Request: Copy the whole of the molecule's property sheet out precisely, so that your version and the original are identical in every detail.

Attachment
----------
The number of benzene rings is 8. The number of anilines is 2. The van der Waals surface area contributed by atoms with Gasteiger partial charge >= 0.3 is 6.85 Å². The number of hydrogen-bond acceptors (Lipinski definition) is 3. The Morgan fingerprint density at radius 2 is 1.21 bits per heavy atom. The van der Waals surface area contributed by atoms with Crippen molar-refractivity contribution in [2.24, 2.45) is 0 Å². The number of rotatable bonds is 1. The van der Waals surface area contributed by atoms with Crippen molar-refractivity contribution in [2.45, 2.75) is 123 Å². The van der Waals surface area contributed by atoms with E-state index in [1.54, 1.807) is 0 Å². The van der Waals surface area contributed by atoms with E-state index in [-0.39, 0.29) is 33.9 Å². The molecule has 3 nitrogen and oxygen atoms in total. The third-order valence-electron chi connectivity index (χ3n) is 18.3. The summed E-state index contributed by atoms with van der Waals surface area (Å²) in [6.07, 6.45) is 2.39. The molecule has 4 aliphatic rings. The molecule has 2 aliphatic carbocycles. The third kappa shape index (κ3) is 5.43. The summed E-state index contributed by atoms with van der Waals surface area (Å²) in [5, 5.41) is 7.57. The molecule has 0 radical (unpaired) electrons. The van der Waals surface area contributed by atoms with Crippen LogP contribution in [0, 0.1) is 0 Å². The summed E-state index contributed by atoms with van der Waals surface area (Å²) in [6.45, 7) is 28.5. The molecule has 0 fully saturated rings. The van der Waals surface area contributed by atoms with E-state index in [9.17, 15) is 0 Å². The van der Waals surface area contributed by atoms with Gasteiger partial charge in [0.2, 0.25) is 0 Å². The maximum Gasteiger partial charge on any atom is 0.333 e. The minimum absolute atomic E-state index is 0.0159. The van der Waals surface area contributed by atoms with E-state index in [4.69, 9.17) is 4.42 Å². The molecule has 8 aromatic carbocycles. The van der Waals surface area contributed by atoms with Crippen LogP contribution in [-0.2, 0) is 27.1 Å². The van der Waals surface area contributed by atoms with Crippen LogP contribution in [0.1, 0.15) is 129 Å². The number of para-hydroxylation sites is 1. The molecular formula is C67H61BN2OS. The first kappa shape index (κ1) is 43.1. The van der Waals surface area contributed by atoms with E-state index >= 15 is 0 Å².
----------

The number of benzene rings is 8. The number of anilines is 2. The van der Waals surface area contributed by atoms with Gasteiger partial charge >= 0.3 is 6.85 Å². The number of hydrogen-bond acceptors (Lipinski definition) is 3. The Morgan fingerprint density at radius 2 is 1.21 bits per heavy atom. The van der Waals surface area contributed by atoms with Crippen molar-refractivity contribution in [2.24, 2.45) is 0 Å². The number of rotatable bonds is 1. The van der Waals surface area contributed by atoms with Crippen molar-refractivity contribution in [2.45, 2.75) is 123 Å². The van der Waals surface area contributed by atoms with E-state index in [1.54, 1.807) is 0 Å². The van der Waals surface area contributed by atoms with E-state index in [-0.39, 0.29) is 33.9 Å². The molecule has 3 nitrogen and oxygen atoms in total. The third-order valence-electron chi connectivity index (χ3n) is 18.3. The summed E-state index contributed by atoms with van der Waals surface area (Å²) in [6.07, 6.45) is 2.39. The molecule has 4 aliphatic rings. The molecule has 2 aliphatic carbocycles. The third kappa shape index (κ3) is 5.43. The summed E-state index contributed by atoms with van der Waals surface area (Å²) in [5, 5.41) is 7.57. The molecule has 0 radical (unpaired) electrons. The van der Waals surface area contributed by atoms with Crippen LogP contribution in [0, 0.1) is 0 Å². The summed E-state index contributed by atoms with van der Waals surface area (Å²) in [6.45, 7) is 28.5. The molecule has 0 fully saturated rings. The van der Waals surface area contributed by atoms with E-state index in [9.17, 15) is 0 Å². The van der Waals surface area contributed by atoms with Gasteiger partial charge in [0.2, 0.25) is 0 Å². The maximum Gasteiger partial charge on any atom is 0.333 e. The minimum absolute atomic E-state index is 0.0159. The van der Waals surface area contributed by atoms with E-state index in [4.69, 9.17) is 4.42 Å². The molecule has 8 aromatic carbocycles. The van der Waals surface area contributed by atoms with Crippen LogP contribution in [-0.2, 0) is 27.1 Å². The van der Waals surface area contributed by atoms with Crippen LogP contribution in [0.1, 0.15) is 129 Å². The number of para-hydroxylation sites is 1. The molecular formula is C67H61BN2OS. The first kappa shape index (κ1) is 43.1. The van der Waals surface area contributed by atoms with E-state index >= 15 is 0 Å².